Iraqi forces close in on Tigris river in Mosul – military
The US-backed operation to recapture the city was launched nearly three months ago
An Iraqi soldier looks at a wall painted in the colours of the black flag commonly used by Isis militants, in the village of Argoob, Iraq, on Friday. Photograph: Ari Jalal/Reuters
Iraqi forces closed in on the river that runs through central Mosul on Saturday in advances against Islamic State that have gathered pace thanks to new tactics and better co-ordination, a counter-terrorism spokesman said.
Advances in recent days, including Saturday’s push to within several hundred metres of the Tigris, have included an unprecedented night time assault by elite forces and driven the militants out of several areas east of the river in what is their last major stronghold in Iraq.
Counter-terrorism service (CTS) forces were the closest they had been to the Tigris inside Mosul and closing in on a strategic bridge, the spokesman said. The US-backed operation to recapture the city was launched nearly three months ago.
“Counter-terrorism forces have been sent about 500m from the fourth bridge,” Sabah al-Numan told reporters east of Mosul.
CTS seized the Ghufran district, previously known as al-Baath, and entered neighbouring Wahda, he said.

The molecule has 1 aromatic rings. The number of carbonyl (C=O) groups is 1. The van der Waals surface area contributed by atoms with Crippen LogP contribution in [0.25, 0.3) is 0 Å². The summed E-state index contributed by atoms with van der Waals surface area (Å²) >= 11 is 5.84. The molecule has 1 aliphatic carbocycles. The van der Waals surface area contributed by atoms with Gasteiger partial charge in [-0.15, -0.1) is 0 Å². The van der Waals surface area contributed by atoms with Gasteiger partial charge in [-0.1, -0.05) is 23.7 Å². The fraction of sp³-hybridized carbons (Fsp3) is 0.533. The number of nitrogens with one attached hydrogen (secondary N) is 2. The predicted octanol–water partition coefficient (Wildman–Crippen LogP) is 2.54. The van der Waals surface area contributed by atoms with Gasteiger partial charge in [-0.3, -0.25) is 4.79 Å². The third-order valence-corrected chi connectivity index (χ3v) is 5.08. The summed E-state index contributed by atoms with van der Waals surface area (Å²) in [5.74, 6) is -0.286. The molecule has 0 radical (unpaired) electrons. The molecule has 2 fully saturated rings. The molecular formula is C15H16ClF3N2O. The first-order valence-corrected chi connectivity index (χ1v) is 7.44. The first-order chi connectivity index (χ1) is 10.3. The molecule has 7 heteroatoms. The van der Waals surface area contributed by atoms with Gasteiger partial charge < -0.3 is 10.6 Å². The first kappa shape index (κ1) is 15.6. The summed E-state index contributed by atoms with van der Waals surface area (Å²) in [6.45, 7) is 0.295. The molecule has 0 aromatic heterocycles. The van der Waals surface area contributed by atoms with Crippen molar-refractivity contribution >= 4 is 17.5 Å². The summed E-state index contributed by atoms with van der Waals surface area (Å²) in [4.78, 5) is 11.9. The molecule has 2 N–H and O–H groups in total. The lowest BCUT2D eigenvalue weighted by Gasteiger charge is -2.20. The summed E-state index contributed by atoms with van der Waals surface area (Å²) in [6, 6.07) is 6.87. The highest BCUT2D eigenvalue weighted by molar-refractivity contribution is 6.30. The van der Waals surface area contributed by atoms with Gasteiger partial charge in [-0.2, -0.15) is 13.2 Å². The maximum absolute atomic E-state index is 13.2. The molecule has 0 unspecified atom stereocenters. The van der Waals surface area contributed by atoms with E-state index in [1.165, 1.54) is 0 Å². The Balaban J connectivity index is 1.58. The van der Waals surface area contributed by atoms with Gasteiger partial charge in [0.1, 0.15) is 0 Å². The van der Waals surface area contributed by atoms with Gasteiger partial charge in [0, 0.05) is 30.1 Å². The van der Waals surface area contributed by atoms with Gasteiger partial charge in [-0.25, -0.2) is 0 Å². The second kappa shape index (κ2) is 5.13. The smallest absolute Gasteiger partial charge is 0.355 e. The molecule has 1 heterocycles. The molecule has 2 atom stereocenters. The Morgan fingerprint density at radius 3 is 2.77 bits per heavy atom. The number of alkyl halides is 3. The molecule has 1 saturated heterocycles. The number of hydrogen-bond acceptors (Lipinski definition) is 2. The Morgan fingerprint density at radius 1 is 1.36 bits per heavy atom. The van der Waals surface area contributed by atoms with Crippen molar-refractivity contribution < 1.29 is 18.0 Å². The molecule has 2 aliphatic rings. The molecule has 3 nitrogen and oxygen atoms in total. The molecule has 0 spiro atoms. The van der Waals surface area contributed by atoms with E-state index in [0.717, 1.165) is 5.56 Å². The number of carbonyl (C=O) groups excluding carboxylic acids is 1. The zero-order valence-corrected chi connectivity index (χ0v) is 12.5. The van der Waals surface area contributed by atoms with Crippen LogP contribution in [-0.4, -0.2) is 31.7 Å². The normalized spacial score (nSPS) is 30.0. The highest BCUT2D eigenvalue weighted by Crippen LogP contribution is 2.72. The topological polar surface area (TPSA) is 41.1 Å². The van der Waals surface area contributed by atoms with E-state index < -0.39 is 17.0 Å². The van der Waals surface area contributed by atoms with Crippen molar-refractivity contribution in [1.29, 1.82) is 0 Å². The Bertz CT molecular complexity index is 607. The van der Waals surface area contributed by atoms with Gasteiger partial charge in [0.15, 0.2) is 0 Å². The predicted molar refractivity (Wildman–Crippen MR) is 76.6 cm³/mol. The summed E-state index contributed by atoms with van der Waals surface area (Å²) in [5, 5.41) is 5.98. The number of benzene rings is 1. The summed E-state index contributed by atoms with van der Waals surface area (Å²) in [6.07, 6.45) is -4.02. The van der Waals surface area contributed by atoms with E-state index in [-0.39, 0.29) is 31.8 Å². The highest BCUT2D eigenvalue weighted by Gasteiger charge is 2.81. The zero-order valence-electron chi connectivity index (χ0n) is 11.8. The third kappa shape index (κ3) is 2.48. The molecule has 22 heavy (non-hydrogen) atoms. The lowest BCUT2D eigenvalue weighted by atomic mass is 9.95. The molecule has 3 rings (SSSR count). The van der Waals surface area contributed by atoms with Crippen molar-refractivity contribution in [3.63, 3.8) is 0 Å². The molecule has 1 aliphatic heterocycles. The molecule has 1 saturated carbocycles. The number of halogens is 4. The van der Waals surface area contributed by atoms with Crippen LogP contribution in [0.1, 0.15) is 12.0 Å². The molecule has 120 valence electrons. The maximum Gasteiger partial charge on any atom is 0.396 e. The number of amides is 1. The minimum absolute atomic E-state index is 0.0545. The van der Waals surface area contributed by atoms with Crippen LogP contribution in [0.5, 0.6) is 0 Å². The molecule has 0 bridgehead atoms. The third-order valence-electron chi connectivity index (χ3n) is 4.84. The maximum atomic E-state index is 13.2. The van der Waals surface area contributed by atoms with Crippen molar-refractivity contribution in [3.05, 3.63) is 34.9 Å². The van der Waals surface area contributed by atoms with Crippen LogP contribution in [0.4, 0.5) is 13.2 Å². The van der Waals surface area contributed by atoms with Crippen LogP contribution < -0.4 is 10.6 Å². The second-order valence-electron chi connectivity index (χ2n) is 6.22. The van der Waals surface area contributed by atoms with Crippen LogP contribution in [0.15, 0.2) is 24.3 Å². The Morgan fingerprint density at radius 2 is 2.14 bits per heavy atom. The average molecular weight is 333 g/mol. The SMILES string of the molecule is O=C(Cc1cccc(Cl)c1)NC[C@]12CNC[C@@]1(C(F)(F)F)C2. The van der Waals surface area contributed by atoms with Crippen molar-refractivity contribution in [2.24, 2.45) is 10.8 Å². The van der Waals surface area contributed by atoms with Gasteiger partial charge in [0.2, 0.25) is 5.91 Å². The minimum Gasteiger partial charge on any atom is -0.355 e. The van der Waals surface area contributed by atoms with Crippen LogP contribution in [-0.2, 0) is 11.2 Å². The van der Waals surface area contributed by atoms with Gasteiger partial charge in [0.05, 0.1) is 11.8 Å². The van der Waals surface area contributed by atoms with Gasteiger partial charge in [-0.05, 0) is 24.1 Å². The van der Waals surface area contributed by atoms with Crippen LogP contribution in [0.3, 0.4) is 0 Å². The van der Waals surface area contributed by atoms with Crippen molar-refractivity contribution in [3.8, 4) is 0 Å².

A separate military statement said Iraqi federal police had recaptured a hospital complex in Wahda in southeastern Mosul, a significant turnaround after army units were forced to withdraw from the site last month.
‘Worn down the terrorist organisation’
Mr Numan said fresh advances, which have gathered pace after troops were bogged down for several weeks by Islamic State, also known as Isis, resistance and the presence of large numbers of civilians, were a consequence of new tactics and better coordination between different branches of the military.
CTS and federal police “are now moving in parallel on both axes” in southeastern Mosul, he said.
“We are proceeding side by side ... and advancing at the same level. This is a very important factor, thanks to which Daesh (Islamic State) has not been able to move its fighters. It has to support one axis (front) at the expense of another.
“We have worn down the terrorist organisation with this type of advance.”
Friday’s nighttime operation, launched after a week of planning, had been a particular success, Mr Numan said.
CTS forces using night-vision equipment crossed the Khosr river, a tributary that runs perpendicular to the Tigris through eastern Mosul, via makeshift earth bridges after Islamic State had destroyed permanent ones, he said.
Air strikes from the US-led coalition sped that advance into Muthanna district.
The CTS and federal police are part of a 100,000-strong Iraqi force made up of the military, Kurdish fighters and Shia militias, backed by US-led air power.